The tradition of filling our houses with evergreen plants during the winter can be traced back centuries when evergreen plants were symbols of eternal life and a reminder that spring sunshine would return. Now we fill our houses with seasonal evergreen plants for Christmas decorations. Have you ever wondered what these plants are? And what other uses they have? Well, here are a few quick note guides to some of our festive favourites.
Common Christmas species: Viscum album (European mistletoe)
Appearance: Characteristic pairs of oval leaves with small clusters of white berries.
Growth habit: Parasitic plant which has over 200 different species of host plant.
Special features: A sticky seed coating called viscin (a mixture of carbohydrates), helps seeds to stick to the branches of host plants and protects the seed when the berry is eaten by birds. Mistletoe feeds from the host plant using a structure called a haustorium which grows into the trunk of the host tree to access water and nutrients.
Is it edible? Not for humans, but the berries are an important food source for birds during winter.
Christmas tradition: Kissing under the mistletoe (complete strangers or family and friends!). The kissing tradition was first recorded in the 16th century but was not popularised until the 19th century.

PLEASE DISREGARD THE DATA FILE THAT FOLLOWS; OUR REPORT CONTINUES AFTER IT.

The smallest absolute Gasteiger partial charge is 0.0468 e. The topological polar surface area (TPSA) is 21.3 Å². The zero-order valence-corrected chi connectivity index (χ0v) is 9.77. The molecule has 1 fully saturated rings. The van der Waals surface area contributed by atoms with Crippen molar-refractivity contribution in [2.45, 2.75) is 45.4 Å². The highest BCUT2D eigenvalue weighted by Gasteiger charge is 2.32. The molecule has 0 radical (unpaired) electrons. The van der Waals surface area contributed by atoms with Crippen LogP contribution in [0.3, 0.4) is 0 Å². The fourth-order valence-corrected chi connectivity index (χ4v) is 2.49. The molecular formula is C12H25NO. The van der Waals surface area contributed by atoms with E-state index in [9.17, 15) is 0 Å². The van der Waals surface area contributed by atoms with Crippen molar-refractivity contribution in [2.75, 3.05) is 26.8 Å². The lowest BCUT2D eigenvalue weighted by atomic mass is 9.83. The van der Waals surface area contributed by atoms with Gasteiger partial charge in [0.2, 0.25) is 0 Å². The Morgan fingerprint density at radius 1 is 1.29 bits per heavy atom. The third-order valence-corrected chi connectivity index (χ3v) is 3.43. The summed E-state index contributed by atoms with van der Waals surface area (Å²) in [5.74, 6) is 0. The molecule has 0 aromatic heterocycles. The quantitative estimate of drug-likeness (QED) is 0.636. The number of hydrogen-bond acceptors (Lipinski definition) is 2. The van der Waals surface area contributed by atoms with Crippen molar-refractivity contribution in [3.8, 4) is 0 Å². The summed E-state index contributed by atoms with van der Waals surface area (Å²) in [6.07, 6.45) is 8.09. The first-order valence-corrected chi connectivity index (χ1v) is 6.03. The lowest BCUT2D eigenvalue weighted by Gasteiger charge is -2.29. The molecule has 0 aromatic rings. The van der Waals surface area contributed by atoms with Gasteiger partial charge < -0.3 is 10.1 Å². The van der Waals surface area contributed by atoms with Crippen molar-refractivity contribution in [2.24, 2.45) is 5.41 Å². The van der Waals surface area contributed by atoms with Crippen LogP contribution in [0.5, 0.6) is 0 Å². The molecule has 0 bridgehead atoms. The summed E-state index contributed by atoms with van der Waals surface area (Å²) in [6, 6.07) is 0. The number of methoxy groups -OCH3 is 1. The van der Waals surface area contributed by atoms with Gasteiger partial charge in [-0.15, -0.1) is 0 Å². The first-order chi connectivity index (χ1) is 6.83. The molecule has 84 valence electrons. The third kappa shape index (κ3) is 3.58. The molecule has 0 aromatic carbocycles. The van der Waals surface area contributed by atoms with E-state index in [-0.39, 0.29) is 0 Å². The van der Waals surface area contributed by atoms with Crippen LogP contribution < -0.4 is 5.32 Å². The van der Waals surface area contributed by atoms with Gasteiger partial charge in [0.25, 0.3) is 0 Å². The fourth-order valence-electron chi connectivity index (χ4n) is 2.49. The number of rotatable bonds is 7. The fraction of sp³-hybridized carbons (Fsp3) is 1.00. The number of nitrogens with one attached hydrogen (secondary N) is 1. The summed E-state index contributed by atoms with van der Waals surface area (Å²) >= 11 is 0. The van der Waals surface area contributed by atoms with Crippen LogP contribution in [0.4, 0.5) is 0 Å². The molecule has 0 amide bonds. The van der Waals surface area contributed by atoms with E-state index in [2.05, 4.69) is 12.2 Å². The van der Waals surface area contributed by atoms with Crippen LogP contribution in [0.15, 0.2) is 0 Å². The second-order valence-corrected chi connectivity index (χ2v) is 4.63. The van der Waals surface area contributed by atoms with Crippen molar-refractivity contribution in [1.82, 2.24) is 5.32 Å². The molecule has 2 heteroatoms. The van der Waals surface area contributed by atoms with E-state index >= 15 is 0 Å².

Other uses? In Europe mistletoe has been used as a herbal medicine for centuries treating things from headaches to seizures to cancer, but there is no strong scientific proof of these properties. The berries can also be mashed up and used to make a glue to trap small birds. Mistletoe is a sacred plant to the druids and also features in many mythological stories including the Norse story describing the death of the god Baldr.
Number of species in the family: 400-600 species
Common Christmas species: Ilex aquifolium (European holly or Christmas Holly)
Appearance: Glossy dark green leaves with spiny toothed edges, small white flowers, small, round, red or orange fruits.
Growth habit: Small tree or bush.